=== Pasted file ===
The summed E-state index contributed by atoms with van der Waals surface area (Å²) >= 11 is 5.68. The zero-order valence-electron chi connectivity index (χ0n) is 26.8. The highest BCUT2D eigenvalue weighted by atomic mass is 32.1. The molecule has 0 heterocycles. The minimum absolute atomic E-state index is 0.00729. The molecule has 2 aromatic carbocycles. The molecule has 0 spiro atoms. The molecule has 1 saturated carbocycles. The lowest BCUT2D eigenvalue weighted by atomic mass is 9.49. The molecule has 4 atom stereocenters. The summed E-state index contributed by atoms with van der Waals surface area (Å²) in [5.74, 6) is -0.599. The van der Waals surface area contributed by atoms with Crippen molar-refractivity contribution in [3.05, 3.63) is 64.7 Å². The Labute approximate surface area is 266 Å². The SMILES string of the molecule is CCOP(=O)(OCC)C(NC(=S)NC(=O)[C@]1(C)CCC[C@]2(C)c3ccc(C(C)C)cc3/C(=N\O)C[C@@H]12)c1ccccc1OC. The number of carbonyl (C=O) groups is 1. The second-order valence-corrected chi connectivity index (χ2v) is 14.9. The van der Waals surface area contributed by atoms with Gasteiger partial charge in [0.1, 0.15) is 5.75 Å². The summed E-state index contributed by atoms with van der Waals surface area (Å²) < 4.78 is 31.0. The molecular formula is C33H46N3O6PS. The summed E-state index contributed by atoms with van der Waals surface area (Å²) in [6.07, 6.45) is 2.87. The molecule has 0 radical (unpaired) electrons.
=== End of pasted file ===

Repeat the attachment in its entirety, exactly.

The summed E-state index contributed by atoms with van der Waals surface area (Å²) >= 11 is 5.68. The zero-order valence-electron chi connectivity index (χ0n) is 26.8. The highest BCUT2D eigenvalue weighted by atomic mass is 32.1. The molecule has 0 heterocycles. The minimum absolute atomic E-state index is 0.00729. The molecule has 2 aromatic carbocycles. The molecule has 0 spiro atoms. The molecule has 1 saturated carbocycles. The lowest BCUT2D eigenvalue weighted by atomic mass is 9.49. The molecule has 4 atom stereocenters. The summed E-state index contributed by atoms with van der Waals surface area (Å²) in [5.74, 6) is -0.599. The van der Waals surface area contributed by atoms with Crippen molar-refractivity contribution in [3.05, 3.63) is 64.7 Å². The Labute approximate surface area is 266 Å². The SMILES string of the molecule is CCOP(=O)(OCC)C(NC(=S)NC(=O)[C@]1(C)CCC[C@]2(C)c3ccc(C(C)C)cc3/C(=N\O)C[C@@H]12)c1ccccc1OC. The number of carbonyl (C=O) groups is 1. The second-order valence-corrected chi connectivity index (χ2v) is 14.9. The van der Waals surface area contributed by atoms with Gasteiger partial charge in [0.1, 0.15) is 5.75 Å². The summed E-state index contributed by atoms with van der Waals surface area (Å²) < 4.78 is 31.0. The molecular formula is C33H46N3O6PS. The summed E-state index contributed by atoms with van der Waals surface area (Å²) in [6.07, 6.45) is 2.87. The molecule has 0 radical (unpaired) electrons.